For once i thought it was never going to end, like a journey where i would just wear a veil and clamour the ways of the lord, i mean ; the gay agenda. An event happened that night at campus and that answers the question of “why” for me, Queercity podcast was birthed from a random conversations i had with random boys, some i had known from the Old Alabama nights of the lagos underground scenes. This night i sat on a fence hidden in the darkness of the car park, i was the only one there, and i could enjoy the view of the gathering, the loud music coming from the lengthy bar mixed with the faint smell of Lagos road side foods and a whiff of exhaust coming fromt the traffic. I met with two acquittances who made interaction that birthed the podcast. i wished i could speak out my heart to them right there in their faces, but i never did, rather i went home, spoke with friends who did the “we-got-you’ part, and the first episode was recorded that night.
Reaching 50 episodes, i laughed, not at the figure but in how much of myself had gone into the podcast, and how much the podcast has given back to me. Dear listener, I’m sure by now, you would have known i started the podcast in one of the bathrooms of my mother’s three bedroom apartment in Lagos, Nigeria, having zero clue and knowledge about the few techie techie things I now know “a lot” about. Due to the loud noise of Lagos streets, I was forced to always record at night on my Tecno Y3, so i could have less noise from human daytime activities. You remember when I did the No one is born gay or lesbian in Nigeria episode, that was an era in Nigeria, when we laughed off the bread seller turned model’s homophobic slurs, or when our first episode went up.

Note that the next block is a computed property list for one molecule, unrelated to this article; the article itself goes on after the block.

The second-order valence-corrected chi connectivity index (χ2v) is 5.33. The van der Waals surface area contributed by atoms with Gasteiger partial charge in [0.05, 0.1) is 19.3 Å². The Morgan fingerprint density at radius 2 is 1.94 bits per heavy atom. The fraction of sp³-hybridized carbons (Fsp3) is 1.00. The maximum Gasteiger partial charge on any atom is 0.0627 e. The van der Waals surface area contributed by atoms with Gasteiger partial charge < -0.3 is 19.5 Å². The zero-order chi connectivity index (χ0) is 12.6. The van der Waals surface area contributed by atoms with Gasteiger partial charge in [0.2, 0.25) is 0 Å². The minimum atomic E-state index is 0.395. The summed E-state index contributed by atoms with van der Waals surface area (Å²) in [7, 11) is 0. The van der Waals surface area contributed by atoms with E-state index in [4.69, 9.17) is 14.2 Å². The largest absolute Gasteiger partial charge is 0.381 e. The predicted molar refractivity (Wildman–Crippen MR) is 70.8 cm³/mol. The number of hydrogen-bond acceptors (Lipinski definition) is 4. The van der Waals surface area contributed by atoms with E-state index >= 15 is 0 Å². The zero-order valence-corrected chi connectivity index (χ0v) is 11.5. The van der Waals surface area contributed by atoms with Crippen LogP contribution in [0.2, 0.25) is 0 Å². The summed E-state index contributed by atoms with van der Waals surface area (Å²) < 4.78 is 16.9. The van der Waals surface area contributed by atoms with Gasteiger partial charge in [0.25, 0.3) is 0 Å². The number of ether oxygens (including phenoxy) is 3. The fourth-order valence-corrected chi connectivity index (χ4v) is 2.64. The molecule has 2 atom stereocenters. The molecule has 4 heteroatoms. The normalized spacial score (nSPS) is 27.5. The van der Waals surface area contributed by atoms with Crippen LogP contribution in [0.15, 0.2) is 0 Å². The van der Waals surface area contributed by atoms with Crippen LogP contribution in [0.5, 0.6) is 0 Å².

At the end of season one, i just could not wait for the production of season two , which kept me on the roads of Nigeria for 10 days speaking with Queer folx. Dear listener, you can tell i enjoy what i’m doing, sometimes all i do all night is put off the light, put on the herbs, plug in the headphone and edit the podcast or reply to emails. after a long day. I enjoyed recording in these Nigerian cities that have their own unique Queer narratives, with every community came the stories of strength, resilience, and bravery. I never thought that podcast i started from the bathroom would be what you’ll like to listen to, never knew you’ll tell me how much the stories i tell inspire you. The days when i wake up to your short emails or instagram messages, i smiled. I never foresaw the financial responsibilities that comes with the podcast, but you, you , dear listener, have used the donation button few times to keep me going.